Shore says that his biggest challenge was his own staff’s initial reluctance. “At the beginning, there was a little bit of hesitancy with the guys wondering why they need [universal design certifications] or how it’s going to help our business,” he explains. “But once we started designing and selling jobs, they saw the benefit of having the knowledge to help the client. It was a pretty quick transformation in a relatively short period of time.” Adding that even more of Sea Pointe’s employees have gotten CAPS certified as the number of jobs has increased.
For Pam Miller, owner of Alchemy Construction & Consulting, in Santa Rosa, Calif., her clients and her staff were onboard with universal design solutions. The obstacle that she ran into time and time again was the lack of functional and attractive options for barrier-free installations.
“Where I live, you see the same option for a curbless shower pan in almost every kitchen and bath showroom,” she says. “And my clients didn’t want it; they all wanted more barrier-free options, but they didn’t want something that looked like a big piece of plastic that had been cut out of a hospital.”
Her solution? With the help of a few of her subcontractors, Miller opened up a small kitchen and bath showroom that specializes in attractive and safe bathing products. “We all felt a passion for this and just went for it,” she said.
Aside from being in denial about how useful universal design could be, regardless of age or ability, another stumbling block is the perceived uptick in costs. Will universal design improvements cost more?
“It depends,” Glickman says. “If you’re already knocking out a wall and putting in new doors in a newly built wall, putting in a 3-foot door versus a 2½-foot door is not a big deal,” he explains, adding that, “if you have to widen existing doorways with hardwood floors around them, reframe them, adding a new header, maybe moving electrical wires, and then you have to patch the floors and refinish … well that’s a different story. That’s more expensive.”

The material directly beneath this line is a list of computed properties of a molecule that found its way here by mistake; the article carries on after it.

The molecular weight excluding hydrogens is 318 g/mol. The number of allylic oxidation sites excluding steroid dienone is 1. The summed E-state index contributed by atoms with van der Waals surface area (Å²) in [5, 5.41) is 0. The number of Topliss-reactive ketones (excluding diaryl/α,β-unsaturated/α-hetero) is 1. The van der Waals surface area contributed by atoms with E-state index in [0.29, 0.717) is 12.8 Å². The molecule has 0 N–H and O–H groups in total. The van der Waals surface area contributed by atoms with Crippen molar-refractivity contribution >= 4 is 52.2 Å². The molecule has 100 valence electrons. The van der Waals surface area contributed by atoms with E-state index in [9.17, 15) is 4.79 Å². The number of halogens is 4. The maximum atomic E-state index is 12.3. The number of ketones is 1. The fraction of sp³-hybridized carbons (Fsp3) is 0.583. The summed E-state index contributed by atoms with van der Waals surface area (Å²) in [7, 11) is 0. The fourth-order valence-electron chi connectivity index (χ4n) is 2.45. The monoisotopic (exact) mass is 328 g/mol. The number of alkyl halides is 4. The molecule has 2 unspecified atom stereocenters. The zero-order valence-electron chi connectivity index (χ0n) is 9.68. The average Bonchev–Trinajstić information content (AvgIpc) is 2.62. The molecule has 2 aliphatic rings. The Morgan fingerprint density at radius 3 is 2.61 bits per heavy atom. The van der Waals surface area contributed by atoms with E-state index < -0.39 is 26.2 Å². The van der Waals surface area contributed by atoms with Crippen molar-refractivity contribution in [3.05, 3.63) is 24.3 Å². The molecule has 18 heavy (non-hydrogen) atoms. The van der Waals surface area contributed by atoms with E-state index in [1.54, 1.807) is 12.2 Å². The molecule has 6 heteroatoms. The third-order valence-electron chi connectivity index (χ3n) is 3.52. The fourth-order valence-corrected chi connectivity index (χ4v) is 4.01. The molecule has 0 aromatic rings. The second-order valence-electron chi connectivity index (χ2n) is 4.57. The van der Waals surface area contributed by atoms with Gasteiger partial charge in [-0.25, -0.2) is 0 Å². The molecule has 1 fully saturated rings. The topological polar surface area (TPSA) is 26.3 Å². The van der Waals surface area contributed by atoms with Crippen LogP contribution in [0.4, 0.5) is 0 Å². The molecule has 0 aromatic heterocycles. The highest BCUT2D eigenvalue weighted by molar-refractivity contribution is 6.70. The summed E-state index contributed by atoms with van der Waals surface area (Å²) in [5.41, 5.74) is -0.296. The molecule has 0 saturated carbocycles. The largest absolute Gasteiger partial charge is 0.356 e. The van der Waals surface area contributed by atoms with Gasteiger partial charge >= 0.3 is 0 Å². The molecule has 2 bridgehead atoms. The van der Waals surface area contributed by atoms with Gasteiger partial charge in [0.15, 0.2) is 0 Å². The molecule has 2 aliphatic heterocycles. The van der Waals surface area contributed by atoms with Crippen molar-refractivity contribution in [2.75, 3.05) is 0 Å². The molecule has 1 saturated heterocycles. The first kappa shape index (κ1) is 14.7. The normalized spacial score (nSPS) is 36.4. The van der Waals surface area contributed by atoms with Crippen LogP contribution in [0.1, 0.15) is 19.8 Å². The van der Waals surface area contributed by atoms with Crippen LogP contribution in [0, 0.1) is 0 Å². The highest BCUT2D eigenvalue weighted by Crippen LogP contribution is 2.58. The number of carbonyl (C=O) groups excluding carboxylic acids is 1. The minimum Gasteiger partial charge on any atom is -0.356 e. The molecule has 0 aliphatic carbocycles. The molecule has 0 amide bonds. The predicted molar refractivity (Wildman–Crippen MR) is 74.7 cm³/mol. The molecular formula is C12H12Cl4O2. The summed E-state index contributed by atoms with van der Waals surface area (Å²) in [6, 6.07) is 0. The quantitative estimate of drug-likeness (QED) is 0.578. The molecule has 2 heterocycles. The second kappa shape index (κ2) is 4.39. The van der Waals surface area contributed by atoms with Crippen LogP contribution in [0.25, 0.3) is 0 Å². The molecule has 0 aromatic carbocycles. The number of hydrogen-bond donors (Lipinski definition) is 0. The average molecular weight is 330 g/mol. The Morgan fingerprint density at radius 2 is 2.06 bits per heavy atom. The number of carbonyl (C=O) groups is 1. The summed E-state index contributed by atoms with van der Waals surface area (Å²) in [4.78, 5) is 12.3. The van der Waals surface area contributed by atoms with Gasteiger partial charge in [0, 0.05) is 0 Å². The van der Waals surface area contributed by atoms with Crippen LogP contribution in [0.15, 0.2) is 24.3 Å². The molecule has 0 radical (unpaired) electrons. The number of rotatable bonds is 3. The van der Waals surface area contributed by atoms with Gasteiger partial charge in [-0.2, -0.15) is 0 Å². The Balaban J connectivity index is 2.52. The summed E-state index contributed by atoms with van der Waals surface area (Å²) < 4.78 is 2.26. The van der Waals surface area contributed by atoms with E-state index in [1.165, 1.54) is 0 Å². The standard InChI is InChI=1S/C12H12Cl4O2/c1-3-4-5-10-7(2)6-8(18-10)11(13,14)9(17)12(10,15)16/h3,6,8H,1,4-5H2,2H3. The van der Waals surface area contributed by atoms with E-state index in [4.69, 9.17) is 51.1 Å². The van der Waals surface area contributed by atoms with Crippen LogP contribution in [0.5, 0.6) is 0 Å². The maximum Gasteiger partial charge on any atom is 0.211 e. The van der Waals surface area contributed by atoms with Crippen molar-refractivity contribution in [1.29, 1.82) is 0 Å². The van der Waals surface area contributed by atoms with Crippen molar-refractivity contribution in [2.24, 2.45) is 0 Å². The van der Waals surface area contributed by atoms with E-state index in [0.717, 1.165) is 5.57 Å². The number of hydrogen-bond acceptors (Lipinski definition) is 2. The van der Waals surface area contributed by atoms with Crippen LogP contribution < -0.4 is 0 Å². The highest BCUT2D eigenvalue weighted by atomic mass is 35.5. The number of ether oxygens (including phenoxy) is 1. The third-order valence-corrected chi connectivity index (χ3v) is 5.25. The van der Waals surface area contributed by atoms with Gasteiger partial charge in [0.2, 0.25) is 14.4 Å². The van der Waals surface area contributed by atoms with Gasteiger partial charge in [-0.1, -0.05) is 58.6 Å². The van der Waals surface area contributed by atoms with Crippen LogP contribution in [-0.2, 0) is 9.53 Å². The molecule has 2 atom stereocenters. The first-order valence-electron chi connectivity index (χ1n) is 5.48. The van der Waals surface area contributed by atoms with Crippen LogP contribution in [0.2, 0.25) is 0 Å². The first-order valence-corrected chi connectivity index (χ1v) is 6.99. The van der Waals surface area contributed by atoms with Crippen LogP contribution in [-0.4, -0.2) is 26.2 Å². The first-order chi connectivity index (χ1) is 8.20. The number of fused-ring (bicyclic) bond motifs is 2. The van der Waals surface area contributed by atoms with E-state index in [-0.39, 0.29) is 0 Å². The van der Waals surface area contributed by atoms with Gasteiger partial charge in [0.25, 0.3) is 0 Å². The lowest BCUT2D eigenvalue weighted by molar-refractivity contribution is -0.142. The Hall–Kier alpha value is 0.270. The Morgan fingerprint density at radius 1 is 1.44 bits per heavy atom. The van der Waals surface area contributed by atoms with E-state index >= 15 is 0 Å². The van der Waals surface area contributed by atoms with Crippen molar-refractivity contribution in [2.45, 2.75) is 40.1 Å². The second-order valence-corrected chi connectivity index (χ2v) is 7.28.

Buitrago adds a few more specifics in terms of potential cost increases and homes in on bathrooms, saying that the costs could go anywhere from 50% to 70% higher — especially if you’re upgrading a standard master bath into a wet-room system and making the toilet more user-friendly.
“You might have to relocate the commode and a lot of the plumbing, and that’s where you’ll see a big jump in cost,” he says. “But if you’re doing an addition, the universal design upgrades can be incorporated for a marginal cost increase.”
To upgrade a kitchen, however, Buitrago says the increased costs could only fall in the 5% to 10% range depending on the custom cabinet system you’re using or how far down the spectrum from universal design to accessible design you need to go.
Shore is quick to add that, like pretty much every remodeling project, planning is key to keeping costs reasonable and within client expectations. “A well-planned universal design can minimize cost and provide homeowners with a safe, secure environment and the ability to stay in their homes for many years to come,” he says. “Which I think is a pretty good return on investment.”